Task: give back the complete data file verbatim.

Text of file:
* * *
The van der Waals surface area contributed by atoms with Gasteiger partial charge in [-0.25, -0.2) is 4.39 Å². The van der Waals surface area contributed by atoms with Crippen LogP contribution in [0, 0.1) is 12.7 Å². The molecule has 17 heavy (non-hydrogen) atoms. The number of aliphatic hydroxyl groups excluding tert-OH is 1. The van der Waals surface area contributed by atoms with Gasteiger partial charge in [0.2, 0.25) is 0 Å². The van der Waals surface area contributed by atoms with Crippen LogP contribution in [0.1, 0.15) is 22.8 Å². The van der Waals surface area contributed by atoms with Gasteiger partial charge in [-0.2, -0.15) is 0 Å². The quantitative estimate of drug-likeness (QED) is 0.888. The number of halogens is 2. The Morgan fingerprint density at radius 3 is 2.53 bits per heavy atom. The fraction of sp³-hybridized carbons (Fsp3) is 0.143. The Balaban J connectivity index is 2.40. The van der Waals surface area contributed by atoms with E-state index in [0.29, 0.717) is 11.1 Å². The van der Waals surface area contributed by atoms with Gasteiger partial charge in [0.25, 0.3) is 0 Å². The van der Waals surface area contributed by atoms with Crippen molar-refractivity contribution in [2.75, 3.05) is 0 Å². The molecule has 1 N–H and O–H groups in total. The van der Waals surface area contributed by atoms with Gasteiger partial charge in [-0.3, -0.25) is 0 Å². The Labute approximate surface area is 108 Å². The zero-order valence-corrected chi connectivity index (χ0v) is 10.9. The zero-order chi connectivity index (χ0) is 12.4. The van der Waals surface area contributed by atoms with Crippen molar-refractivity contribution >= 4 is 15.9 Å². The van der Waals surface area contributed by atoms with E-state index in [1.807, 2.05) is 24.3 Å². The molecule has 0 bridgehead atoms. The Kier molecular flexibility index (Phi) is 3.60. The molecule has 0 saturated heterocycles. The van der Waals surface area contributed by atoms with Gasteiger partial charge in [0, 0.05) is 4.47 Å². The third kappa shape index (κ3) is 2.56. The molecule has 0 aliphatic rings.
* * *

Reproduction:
The van der Waals surface area contributed by atoms with Gasteiger partial charge in [-0.25, -0.2) is 4.39 Å². The van der Waals surface area contributed by atoms with Crippen LogP contribution in [0, 0.1) is 12.7 Å². The molecule has 17 heavy (non-hydrogen) atoms. The number of aliphatic hydroxyl groups excluding tert-OH is 1. The van der Waals surface area contributed by atoms with Gasteiger partial charge in [0.2, 0.25) is 0 Å². The van der Waals surface area contributed by atoms with Crippen LogP contribution in [0.1, 0.15) is 22.8 Å². The van der Waals surface area contributed by atoms with Gasteiger partial charge in [-0.2, -0.15) is 0 Å². The quantitative estimate of drug-likeness (QED) is 0.888. The number of halogens is 2. The Morgan fingerprint density at radius 3 is 2.53 bits per heavy atom. The fraction of sp³-hybridized carbons (Fsp3) is 0.143. The Balaban J connectivity index is 2.40. The van der Waals surface area contributed by atoms with E-state index in [0.29, 0.717) is 11.1 Å². The van der Waals surface area contributed by atoms with Gasteiger partial charge in [0.25, 0.3) is 0 Å². The van der Waals surface area contributed by atoms with Crippen molar-refractivity contribution in [2.75, 3.05) is 0 Å². The molecule has 1 N–H and O–H groups in total. The van der Waals surface area contributed by atoms with Gasteiger partial charge in [-0.3, -0.25) is 0 Å². The Labute approximate surface area is 108 Å². The zero-order valence-corrected chi connectivity index (χ0v) is 10.9. The zero-order chi connectivity index (χ0) is 12.4. The van der Waals surface area contributed by atoms with Crippen molar-refractivity contribution >= 4 is 15.9 Å². The van der Waals surface area contributed by atoms with E-state index in [1.807, 2.05) is 24.3 Å². The molecule has 0 bridgehead atoms. The Kier molecular flexibility index (Phi) is 3.60. The molecule has 0 saturated heterocycles. The van der Waals surface area contributed by atoms with Gasteiger partial charge in [0, 0.05) is 4.47 Å². The third kappa shape index (κ3) is 2.56. The molecule has 0 aliphatic rings.